Beryl Gilroy (c) The Estate of Beryl Gilroy

The British Library has acquired the archive of Beryl Agatha Gilroy (1924-2001), a pioneering writer, teacher and ethno-psychotherapist who was born in Guyana (then British Guiana) and immigrated to Britain in 1952. Gilroy’s work explores the lives of families, particularly of women and children, the impact of 20th century migration and societal change that came as a result.

Comprising working drafts of fiction and non-fiction, letters from publishers and literary agents, a selection of books and ‘born-digital’ drafts, highlights of the archive include:

  • Annotated autograph and typescript drafts of In Praise of Love and Children, a rare fictional account of a woman’s experience of migration from the Caribbean, which remained unpublished for 37 years
  • An early handwritten, autobiographical manuscript that would become Sunlight on Sweet Water, a book of recollections about her Guyanese childhood in the 1930s-40s, and published by Peepal Tree Press in 1994
  • Working drafts for three unpublished works including a historical novel set during the 1780 Gordon Riots based on the life of a woman known as ‘Black Harriot’ who is thought to be depicted in William Hogarth’s painting The Rake’s Progress
  • A selection of children’s books Gilroy wrote in the 1970s for the Nippers series published by Macmillan, which reflected the reality of the multicultural school she taught in
  • Drafts of Gilroy’s non-fiction writing where she reflects upon the dynamics of family relationships and experiences she encountered through her work as a counsellor

Becoming the first black head teacher in London in 1969, Gilroy wrote a number of acclaimed books for children after realising that the ones she read to her pupils did not reflect their lives or lived experiences. In her innovative autobiography, Black Teacher (1976), Gilroy wrote: ‘When I write I live and breathe the characters… But I’d rather be remembered as a good teacher and as a person who wrote books that made people identify themselves as they are and others as they are.’

As a creative response to the archive, the Library has collaborated with Liverpool born Nigerian-German artist and filmmaker Amber Akaunu to create a zine, The Blueprint, and a short film to celebrate black women who help educate, nurture and develop children. Akaunu’s work is featured in the free Treasures Gallery display, Celebrating Beryl Gilroy (17 March to 26 June 2022), alongside highlights from the archive.

Eleanor Dickens, Curator of Contemporary Literary Archives and Manuscripts at the British Library, said: ‘We are thrilled to have acquired Beryl Gilroy’s exceptional and wide-ranging archive for the British Library’s contemporary collections. Gilroy is an important figure in so many areas – as a writer, a teacher, and a therapist – and her exceptional archive is a rich resource evidencing her life’s work. As part of celebrating Gilroy in our new Treasures Gallery display, we have particularly enjoyed collaborating with the artist and filmmaker Amber Akaunu who has responded creatively to the archive. The Library’s collections are for everyone, be it for research, inspiration or enjoyment, and Amber’s work is a fantastic example of the exciting possibilities Gilroy’s archive contains.’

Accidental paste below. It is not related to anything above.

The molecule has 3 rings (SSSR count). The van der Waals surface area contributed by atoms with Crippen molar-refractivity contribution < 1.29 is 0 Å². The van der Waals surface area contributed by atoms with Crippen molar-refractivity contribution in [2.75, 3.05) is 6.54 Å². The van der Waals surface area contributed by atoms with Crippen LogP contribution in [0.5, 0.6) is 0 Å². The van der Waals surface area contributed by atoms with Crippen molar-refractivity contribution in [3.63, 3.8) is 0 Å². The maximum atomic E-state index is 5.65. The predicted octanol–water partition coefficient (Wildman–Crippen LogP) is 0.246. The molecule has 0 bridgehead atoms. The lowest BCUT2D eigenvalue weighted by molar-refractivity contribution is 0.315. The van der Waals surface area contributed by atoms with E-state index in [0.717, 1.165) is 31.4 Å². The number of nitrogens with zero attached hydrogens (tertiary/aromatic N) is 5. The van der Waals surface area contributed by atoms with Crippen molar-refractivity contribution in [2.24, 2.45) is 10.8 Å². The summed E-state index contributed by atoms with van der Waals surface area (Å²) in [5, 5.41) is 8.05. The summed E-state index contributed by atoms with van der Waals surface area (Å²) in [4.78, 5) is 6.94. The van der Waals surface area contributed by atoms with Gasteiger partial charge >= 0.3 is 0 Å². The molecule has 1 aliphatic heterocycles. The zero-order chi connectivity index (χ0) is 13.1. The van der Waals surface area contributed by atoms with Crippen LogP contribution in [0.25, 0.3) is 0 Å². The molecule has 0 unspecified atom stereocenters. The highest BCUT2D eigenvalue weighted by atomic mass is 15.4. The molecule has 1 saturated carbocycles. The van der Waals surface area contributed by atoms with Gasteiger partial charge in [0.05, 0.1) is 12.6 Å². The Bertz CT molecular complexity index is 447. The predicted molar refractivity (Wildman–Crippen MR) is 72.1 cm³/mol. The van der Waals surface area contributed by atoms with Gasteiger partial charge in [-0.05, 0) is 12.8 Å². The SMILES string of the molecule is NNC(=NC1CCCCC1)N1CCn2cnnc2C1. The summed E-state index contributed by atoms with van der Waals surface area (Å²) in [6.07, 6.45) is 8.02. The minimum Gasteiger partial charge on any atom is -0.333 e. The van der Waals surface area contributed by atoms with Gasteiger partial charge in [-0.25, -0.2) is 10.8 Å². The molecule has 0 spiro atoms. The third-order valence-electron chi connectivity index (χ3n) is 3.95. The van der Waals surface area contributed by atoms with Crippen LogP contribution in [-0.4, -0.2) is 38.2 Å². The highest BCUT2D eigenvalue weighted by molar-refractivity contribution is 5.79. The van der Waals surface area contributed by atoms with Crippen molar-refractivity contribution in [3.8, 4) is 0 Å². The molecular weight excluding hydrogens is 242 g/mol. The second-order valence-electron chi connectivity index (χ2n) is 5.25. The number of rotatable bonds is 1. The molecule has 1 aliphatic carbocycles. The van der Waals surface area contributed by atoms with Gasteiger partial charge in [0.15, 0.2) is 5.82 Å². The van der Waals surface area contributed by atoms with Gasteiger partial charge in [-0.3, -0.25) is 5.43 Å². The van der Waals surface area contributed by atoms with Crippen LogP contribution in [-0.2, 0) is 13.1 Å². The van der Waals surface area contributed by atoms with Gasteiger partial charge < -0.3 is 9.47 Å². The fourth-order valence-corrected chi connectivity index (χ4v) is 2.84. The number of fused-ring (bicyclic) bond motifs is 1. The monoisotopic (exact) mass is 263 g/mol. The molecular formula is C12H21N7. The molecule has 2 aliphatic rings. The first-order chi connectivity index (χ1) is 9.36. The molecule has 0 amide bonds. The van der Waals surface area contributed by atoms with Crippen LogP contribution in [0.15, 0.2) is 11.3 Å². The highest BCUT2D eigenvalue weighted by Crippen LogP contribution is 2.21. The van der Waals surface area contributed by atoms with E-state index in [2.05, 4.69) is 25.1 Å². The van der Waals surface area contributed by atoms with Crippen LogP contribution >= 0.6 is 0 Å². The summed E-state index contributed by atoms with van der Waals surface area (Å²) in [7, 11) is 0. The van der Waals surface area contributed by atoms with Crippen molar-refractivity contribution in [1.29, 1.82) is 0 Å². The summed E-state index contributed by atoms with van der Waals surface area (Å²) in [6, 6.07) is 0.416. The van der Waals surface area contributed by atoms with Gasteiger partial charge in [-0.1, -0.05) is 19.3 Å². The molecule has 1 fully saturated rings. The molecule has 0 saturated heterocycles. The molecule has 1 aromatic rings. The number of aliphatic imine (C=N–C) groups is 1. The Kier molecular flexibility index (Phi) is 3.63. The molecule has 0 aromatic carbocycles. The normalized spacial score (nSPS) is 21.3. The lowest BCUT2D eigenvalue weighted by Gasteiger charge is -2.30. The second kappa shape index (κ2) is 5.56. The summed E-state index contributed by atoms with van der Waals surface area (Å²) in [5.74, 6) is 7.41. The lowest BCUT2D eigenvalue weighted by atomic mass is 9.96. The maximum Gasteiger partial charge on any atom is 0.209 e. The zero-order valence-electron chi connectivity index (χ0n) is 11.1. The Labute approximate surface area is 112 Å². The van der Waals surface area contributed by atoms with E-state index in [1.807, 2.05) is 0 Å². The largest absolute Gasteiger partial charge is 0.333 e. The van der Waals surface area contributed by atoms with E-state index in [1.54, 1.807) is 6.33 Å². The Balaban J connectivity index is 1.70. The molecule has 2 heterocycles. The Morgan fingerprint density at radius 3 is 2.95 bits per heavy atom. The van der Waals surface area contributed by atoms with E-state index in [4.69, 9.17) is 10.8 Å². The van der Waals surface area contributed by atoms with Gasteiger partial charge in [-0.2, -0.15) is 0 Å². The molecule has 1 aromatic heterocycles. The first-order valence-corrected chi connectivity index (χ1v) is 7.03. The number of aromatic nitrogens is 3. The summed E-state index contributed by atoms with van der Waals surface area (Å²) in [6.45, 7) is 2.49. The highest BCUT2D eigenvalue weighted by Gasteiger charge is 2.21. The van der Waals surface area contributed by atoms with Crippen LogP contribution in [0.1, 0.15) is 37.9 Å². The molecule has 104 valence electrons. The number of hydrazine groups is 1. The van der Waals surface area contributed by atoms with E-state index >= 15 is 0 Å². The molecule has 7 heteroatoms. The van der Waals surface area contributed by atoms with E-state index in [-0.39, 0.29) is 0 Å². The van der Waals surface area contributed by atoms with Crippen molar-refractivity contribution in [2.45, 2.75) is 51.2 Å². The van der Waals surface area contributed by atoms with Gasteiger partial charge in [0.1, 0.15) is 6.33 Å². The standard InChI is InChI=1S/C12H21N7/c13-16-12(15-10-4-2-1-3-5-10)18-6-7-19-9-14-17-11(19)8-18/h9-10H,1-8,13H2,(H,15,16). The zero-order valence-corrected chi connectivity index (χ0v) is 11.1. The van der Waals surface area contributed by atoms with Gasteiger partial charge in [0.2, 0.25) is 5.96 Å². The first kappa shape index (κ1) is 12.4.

Darla-Jane Gilroy, Reader and Associate Dean of Knowledge Exchange at the Central Saint Martins University of the Arts London and daughter of Beryl Gilroy, said: ‘Beryl Gilroy entered Britain at a moment when the stars aligned, not only did she witness the birth of multicultural Britain, but she was also a participant. Through her resilience she became a role model for other women. As a gifted Froebel trained teacher, she embraced the challenges of the multicultural classroom making a significant contribution to British education. Through her pioneering counselling work, she explored the implications and effects of human diversity. I am delighted that her literary archive has been acquired by the British Library and will be made available to inspire a new generation of trailblazers to forge a more equitable and socially just world.’

Amber Akaunu, artist and filmmaker, said: ‘Spending time with Gilroy’s archive was a luxury that visitors of the British Library will now also get to experience. The contents of the archive are honest, deeply reflective, and unique to the experiences of Dr. Beryl Gilroy. I created my film and zine response with these same attributes in mind, and centered around the idea that Black women, and their archive, are the blueprint to which we build from.’

The acquisition of the Beryl Gilroy archive expands the Library’s existing collections of Caribbean and Black British literary archives, including those of Andrew Salkey, Andrea Levy, James Berry and Wasafiri magazine. It will be available for research on completion of cataloguing in autumn 2022.